I saw how a two-minute video clip could so poignantly encapsulate those memories. Or help me paint dreams of the kind of tomorrow I envision. Concepts are abstract. PowerPoints are just precisely what they are, Points. It’s not “tell me about something” but “show me in a life.” No matter what hat or hats we wear – CEO, mother, sister, community leader… we all have stories. We need to tell stories for our own sake. We need to tell stories for those we lead and influence. We need to tell stories for those we leave behind.

A surprise – Lifelong Learner Awardee 2008.

Lifelong Learning was another passion that grew out of my life’s journey. I needed to keep finding ways to survive and thrive out of the many failure, disappointments and uncertainties in my life.

In 2008, Shirley a young mother and career woman whom I had mentored in her teenage and young adult life suddenly called to say that she was nominating me for the Lifelong Learner Award. Through a series of interviews and short-listing, I was one of 16 to receive the award presented by MediaCorp, WDA, NTUC, Spring Singapore.

Storytelling and Lifelong Learning became two thrusts in my life.

How you turn storytelling and lifelong learning into a viable business I don’t know. I only knew that I could learn and I was willing to learn. In 2010, without any business background, without doing sufficient calculations, without financial capital, without a business plan, I left the security of my job, dug out most of my savings to start up a social enterprise. Had I known how hard the journey would be (the saga continues), I would have just stayed safe where I was!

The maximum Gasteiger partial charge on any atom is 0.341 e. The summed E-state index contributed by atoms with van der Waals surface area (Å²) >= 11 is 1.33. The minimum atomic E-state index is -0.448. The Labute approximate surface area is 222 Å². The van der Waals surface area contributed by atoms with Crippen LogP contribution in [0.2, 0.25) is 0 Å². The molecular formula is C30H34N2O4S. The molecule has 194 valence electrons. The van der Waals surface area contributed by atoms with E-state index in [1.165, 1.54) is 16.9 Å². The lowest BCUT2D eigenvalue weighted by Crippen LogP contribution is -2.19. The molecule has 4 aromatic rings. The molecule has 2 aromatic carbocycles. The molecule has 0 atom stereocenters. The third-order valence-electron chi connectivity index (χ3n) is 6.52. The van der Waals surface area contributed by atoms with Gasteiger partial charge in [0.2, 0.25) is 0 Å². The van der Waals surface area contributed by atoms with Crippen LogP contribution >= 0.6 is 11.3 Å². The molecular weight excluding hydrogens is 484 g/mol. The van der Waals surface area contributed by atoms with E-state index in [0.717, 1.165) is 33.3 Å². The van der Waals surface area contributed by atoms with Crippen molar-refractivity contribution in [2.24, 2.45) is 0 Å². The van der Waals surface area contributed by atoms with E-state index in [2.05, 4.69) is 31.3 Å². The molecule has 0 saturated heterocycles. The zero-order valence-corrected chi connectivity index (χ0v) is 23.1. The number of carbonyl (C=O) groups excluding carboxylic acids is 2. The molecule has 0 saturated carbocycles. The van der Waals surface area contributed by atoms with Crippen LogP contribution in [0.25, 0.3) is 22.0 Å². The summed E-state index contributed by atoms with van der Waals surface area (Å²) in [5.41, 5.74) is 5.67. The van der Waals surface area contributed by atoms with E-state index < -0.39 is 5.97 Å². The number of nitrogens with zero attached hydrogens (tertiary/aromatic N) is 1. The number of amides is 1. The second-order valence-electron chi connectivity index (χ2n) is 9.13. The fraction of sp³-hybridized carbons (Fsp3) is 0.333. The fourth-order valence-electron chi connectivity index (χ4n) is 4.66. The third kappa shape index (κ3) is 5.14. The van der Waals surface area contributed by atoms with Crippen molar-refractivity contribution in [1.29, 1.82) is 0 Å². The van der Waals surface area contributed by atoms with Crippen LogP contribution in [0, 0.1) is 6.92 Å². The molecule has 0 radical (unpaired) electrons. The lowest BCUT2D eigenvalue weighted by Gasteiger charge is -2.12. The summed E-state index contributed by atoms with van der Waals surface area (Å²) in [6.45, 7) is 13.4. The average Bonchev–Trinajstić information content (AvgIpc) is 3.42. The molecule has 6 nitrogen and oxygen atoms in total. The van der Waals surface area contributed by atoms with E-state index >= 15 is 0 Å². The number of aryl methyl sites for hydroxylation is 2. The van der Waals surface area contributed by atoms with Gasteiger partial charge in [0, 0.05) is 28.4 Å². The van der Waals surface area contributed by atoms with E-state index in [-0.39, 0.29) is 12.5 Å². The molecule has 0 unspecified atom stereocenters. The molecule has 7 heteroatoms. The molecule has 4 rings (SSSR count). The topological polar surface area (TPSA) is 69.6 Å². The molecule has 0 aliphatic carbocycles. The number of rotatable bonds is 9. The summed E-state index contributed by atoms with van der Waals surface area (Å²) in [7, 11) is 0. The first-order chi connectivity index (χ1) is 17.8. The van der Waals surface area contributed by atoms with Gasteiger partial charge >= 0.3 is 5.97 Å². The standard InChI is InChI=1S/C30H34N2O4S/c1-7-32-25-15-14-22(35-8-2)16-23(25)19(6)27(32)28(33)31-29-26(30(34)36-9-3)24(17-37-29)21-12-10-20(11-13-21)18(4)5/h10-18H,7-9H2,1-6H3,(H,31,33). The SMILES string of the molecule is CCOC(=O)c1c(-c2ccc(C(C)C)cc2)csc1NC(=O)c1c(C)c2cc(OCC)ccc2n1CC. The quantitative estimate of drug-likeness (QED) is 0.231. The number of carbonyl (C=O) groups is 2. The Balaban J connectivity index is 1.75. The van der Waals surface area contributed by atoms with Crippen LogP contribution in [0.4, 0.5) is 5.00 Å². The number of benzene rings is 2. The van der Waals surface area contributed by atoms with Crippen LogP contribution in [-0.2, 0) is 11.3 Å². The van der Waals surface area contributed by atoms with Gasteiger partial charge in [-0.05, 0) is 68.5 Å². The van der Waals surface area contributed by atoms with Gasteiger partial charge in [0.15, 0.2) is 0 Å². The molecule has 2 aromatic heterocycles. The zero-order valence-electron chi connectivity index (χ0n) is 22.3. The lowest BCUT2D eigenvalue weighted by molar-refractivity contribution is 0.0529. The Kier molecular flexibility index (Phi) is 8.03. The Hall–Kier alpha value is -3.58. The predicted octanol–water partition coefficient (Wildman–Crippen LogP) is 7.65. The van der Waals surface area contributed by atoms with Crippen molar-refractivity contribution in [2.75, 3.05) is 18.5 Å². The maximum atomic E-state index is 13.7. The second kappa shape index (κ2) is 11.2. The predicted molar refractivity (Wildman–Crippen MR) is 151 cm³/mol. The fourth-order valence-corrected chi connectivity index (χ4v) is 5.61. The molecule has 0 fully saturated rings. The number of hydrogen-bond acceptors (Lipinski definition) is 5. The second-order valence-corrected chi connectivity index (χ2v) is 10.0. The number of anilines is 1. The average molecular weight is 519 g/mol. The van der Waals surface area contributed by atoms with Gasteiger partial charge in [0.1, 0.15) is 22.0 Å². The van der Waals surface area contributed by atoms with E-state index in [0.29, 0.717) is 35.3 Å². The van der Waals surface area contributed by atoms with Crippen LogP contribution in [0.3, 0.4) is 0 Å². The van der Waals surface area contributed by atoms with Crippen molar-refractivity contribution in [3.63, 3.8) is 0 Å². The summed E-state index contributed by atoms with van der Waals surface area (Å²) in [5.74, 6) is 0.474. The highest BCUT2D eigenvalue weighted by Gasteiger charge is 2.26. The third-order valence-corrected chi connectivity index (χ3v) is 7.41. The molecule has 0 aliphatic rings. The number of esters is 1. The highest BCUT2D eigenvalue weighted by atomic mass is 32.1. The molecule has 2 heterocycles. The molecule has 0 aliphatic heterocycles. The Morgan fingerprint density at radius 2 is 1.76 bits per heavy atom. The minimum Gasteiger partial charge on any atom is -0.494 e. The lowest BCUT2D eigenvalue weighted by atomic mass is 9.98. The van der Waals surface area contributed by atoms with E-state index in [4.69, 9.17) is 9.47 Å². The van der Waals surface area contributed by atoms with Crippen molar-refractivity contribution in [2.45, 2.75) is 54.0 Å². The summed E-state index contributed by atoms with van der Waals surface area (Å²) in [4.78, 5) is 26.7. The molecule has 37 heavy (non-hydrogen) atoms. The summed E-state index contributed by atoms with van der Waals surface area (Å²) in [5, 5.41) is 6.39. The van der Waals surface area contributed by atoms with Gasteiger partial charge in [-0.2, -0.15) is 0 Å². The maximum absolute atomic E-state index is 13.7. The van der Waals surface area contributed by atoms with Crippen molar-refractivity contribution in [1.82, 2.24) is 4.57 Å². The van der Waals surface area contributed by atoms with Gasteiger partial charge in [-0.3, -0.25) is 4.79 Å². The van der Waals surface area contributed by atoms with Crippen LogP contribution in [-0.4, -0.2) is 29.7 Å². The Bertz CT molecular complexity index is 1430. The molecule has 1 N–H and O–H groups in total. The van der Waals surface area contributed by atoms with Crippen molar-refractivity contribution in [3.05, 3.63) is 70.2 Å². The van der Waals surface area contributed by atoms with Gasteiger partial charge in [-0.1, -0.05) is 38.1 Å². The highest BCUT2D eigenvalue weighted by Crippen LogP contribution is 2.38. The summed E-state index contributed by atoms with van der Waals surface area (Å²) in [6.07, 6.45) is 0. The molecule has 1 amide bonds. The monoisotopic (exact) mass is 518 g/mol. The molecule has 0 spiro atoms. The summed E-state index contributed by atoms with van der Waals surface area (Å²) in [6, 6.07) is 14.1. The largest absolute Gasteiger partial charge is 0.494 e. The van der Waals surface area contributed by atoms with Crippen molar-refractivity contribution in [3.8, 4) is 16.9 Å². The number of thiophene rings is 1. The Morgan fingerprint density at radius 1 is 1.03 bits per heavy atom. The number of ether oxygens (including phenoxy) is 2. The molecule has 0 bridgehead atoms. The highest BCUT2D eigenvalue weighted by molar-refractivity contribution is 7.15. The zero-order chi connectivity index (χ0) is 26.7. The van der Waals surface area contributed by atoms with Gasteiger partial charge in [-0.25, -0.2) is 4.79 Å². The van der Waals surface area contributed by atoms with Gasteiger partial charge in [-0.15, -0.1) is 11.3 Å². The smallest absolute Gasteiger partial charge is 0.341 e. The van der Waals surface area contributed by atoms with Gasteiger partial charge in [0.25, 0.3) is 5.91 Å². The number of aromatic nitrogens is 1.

I fell in love with (digital) storytelling, got hooked, and never recovered.

Tyros Pte Ltd (formerly Digital Storytelling Asia Pte Ltd), came about from a series of accidents. There was really no grand plan, no strategy, no thought of starting a company. Aurelia Castro (my then colleague and co-pioneer of digital storytelling in Singapore who returned to the Philippines in 2012) and I stumbled on a Digital Storytelling workshop ad. I was then communications director of a non-profit organisation.

Storytelling was a big part of what I did… reporting people stories and events for our website and newsletters, and even being commissioned to write a biography of an Burmese anthropologist who works among the Moken Sea Gyspies. The book took me two years to write. I thought I was going to learn another software to help me tell stories.

We fell in love with storytelling the digital way. Colleagues and friends began asking us how to do it. Our informal teaching evolved into a workshop we created – adapted and contextualised from what we learned from our facilitator Denise Atchley but also from hours of research and experiments.

We decided to create a website to post our growing collection of stories. There was no one dedicated to digital storytelling in Asia. So that’s how the domain Digital Storytelling Asia (DSA) came about. DSA later became the most obvious name to call the company we co-pioneered in 2010.

From Digital Storytelling Asia to TYROS

In late 2012, we took a long hard look at our journey – our losses, failures and successes. With a new insight of who we are, what we are about, and how we can best serve the community, we re-branded ourselves from DSA to TYROS.

The best is yet to be!